Discover the different ways artists identify themselves on their works of art.
Fact #1: Signed and Sealed
In ancient times, stone cylinder seals were used to mark personal property and official documents, much as we use signatures and official stamps today. Often the owner's name and rank or occupation were carved on these seals, along with images of people, animals, and gods. This seal has two human figures, one riding a horse. The seal could be fastened to the owner's necklace or wristband by a cord or metal pin passed through a hole made lengthwise through the center.
The first cylinder seals were made about 5000 years ago in Mesopotamia (present-day Iraq). They were closely linked with the invention of an early form of writing on clay, called cuneiform (kyu-NEE-uh-form). As the influence of Mesopotamian culture spread, other civilizations began using cylinder seals.
In Mesopotamia and the surrounding region, most personal possessions were stored in jars or baskets. These were covered with a cloth secured with string, and a slab of clay was pressed over the string. The cylinder seal was rolled over the moist clay, leaving an imprint that identified the owner. Once the clay dried, anyone tampering with the contents would have to break the seal. Such seals were also used on warehouse doors and to verify accounting records.
Fact #1 caption/s
Rolled over wet clay, this cylinder seal leaves an imprint of two human figures, one on horseback.
This cylinder seal belonged to Ibni-sharrum, scribe to a Mesopotamian king. The inscription reads "divine Shar-kali-sharri, Ibni-sharrum the scribe is your servant."
Mesopotamia, late Akkadian period, reign of Shar-kali-sharri, Cylinder seal of Ibni-sharrum, c. 2217-2193 B.C., diorite, Musée du Louvre, Department of Near Eastern Antiquities, AO 22303. Photography B. White
Egyptians used signet seals in the shape of the sacred scarab beetle to identify owners and authenticate documents.
Egypt, Scarab, 1504-1450 B.C., green-glazed steatite, Minneapolis Institute of Art, The William Hood Dunwoody Fund
Fact #2: Armed with an Identity
A coat of arms is a design, usually in a shield shape, that identifies an individual or a family. In medieval Europe, knights in armor going into battle or jousting in tournaments carried shields and banners displaying their coats of arms or other heraldic emblems. (Heraldry is the system of designing and assigning coats of arms.) These vivid symbols in bold colors helped soldiers tell friend from foe.
Coats of arms were granted by kings and queens to their knights and nobles. This Italian coat of arms belonged to the Borghese family of Rome. It can be traced to Cardinal Scipione Borghese, a great patron of the arts. This high-ranking churchman had one of the largest art collections in all of Europe, and his support helped the sculptor and architect Gian Lorenzo Bernini become 17th-century Italy's leader in the baroque style of art. The coat of arms has a crowned eagle above a dragon, three cherubs just above the shield, and, at the very top, the Borghese family's princely crown.
At first knights and nobles were free to chose their own symbols. But as more and more coats of arms were granted, and used as seals on legal documents as well as battlefield emblems, the imagery became strictly regulated. Today coats of arms are still used around the world for various purposes. But they are now granted to highly esteemed people whatever their social status.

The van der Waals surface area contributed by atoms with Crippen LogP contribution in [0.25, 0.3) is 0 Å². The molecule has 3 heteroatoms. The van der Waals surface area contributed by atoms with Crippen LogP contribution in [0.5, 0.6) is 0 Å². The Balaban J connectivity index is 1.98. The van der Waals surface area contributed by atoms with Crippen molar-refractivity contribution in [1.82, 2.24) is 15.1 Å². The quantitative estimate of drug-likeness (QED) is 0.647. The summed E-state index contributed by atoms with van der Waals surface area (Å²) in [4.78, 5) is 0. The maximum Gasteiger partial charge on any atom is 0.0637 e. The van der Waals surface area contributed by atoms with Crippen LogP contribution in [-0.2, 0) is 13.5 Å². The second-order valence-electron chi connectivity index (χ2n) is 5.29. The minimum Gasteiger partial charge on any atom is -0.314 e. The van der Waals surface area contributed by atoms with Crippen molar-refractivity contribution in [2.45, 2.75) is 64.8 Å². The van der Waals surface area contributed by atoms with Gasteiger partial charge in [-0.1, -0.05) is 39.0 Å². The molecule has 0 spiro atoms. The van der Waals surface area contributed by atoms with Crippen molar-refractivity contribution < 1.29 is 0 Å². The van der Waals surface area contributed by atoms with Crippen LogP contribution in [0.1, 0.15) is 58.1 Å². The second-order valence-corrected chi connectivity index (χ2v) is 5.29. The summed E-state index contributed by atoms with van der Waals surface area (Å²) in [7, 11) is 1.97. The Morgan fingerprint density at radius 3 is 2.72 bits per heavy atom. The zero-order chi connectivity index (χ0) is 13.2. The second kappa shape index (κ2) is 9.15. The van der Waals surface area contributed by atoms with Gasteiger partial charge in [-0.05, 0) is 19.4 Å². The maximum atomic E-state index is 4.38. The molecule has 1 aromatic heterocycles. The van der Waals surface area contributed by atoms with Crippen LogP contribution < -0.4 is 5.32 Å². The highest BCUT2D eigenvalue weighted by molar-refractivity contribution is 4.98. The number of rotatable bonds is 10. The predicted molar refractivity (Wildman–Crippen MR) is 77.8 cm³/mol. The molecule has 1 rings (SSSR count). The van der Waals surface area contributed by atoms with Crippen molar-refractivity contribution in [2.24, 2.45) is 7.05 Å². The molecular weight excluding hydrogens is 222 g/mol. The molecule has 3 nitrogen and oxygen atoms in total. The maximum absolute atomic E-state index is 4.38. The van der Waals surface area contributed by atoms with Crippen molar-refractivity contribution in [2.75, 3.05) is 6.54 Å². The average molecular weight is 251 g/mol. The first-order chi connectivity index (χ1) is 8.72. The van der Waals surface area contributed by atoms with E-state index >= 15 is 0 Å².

Fact #2 caption/s
The Borghese eagle and dragon emblems appear on the inkwell in this painting of a Borghese family member.
Fact #5 caption/s
This ancient Greek vessel has an anthemion band around the top.
Attributed to the Painter of Vatican 359, Black-Figure Neck Amphora, c. 540 BCE, Slip-glazed earthenware, Minneapolis Institute of Art, The Ethel Morrison Van Derlip Fund
Moore's friend James McNeill Whistler also signed his works with a symbol, but his was inspired by Asian art. It began as a monogram and evolved into an abstract butterfly.
James McNeill Whistler, Old Putney Bridge, 1879, etching and drypoint, Minneapolis Institute of Art, The William M. Ladd Collection, gift of Herschel V. Jones
An Artist’s Mark
Artists' monograms often use letters to form unique yet recognizable designs. Design your own monogram for signing works of art that you create. Choose a letter or letters from your first, middle, and last names. Try different letter styles and play with the arrangement. Add your own touches to make your monogram distinctive.
Rolling It Out
With some clay and a dowel you can create your own cylinder seal. Begin by rolling the clay into a cylindrical shape. Press a small dowel through it lengthwise. This will make a hole so your seal can be strung onto a string. Use small pointed tools to carve a design and perhaps your name into the clay. You must carve your design in reverse; otherwise, the prints made with your seal will be backwards. Fire the clay in a kiln. Then roll it over a rectangle of fresh clay to see what the seal has to say.
An Eye for Advertising
Like the artists whose signatures are highlighted here, businesses and other organizations use designs that quickly convey their identity without the use of words. Such designs are called logos. Think of stores you visit or products you see on television that advertise with logos. List the names of these companies or products and draw their logos. What makes a logo successful? Why do you think logos are so widely used?